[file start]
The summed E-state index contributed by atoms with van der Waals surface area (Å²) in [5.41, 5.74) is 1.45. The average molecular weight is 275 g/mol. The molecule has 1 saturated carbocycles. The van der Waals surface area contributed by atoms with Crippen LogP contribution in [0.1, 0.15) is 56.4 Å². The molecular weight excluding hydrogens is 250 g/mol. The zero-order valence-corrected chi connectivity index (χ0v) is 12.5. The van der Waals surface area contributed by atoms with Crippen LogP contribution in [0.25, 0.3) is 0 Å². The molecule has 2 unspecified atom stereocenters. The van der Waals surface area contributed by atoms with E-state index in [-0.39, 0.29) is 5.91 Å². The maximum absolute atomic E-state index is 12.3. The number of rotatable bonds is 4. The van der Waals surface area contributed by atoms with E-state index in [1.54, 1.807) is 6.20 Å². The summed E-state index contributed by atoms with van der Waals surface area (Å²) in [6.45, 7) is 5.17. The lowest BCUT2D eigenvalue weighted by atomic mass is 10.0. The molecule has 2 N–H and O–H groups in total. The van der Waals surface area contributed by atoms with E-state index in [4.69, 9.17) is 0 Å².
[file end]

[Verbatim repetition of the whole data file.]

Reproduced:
The summed E-state index contributed by atoms with van der Waals surface area (Å²) in [5.41, 5.74) is 1.45. The average molecular weight is 275 g/mol. The molecule has 1 saturated carbocycles. The van der Waals surface area contributed by atoms with Crippen LogP contribution in [0.1, 0.15) is 56.4 Å². The molecular weight excluding hydrogens is 250 g/mol. The zero-order valence-corrected chi connectivity index (χ0v) is 12.5. The van der Waals surface area contributed by atoms with Crippen LogP contribution in [0.25, 0.3) is 0 Å². The molecule has 2 unspecified atom stereocenters. The van der Waals surface area contributed by atoms with E-state index in [-0.39, 0.29) is 5.91 Å². The maximum absolute atomic E-state index is 12.3. The number of rotatable bonds is 4. The van der Waals surface area contributed by atoms with E-state index in [1.54, 1.807) is 6.20 Å². The summed E-state index contributed by atoms with van der Waals surface area (Å²) in [6.45, 7) is 5.17. The lowest BCUT2D eigenvalue weighted by atomic mass is 10.0. The molecule has 2 N–H and O–H groups in total. The van der Waals surface area contributed by atoms with E-state index in [4.69, 9.17) is 0 Å².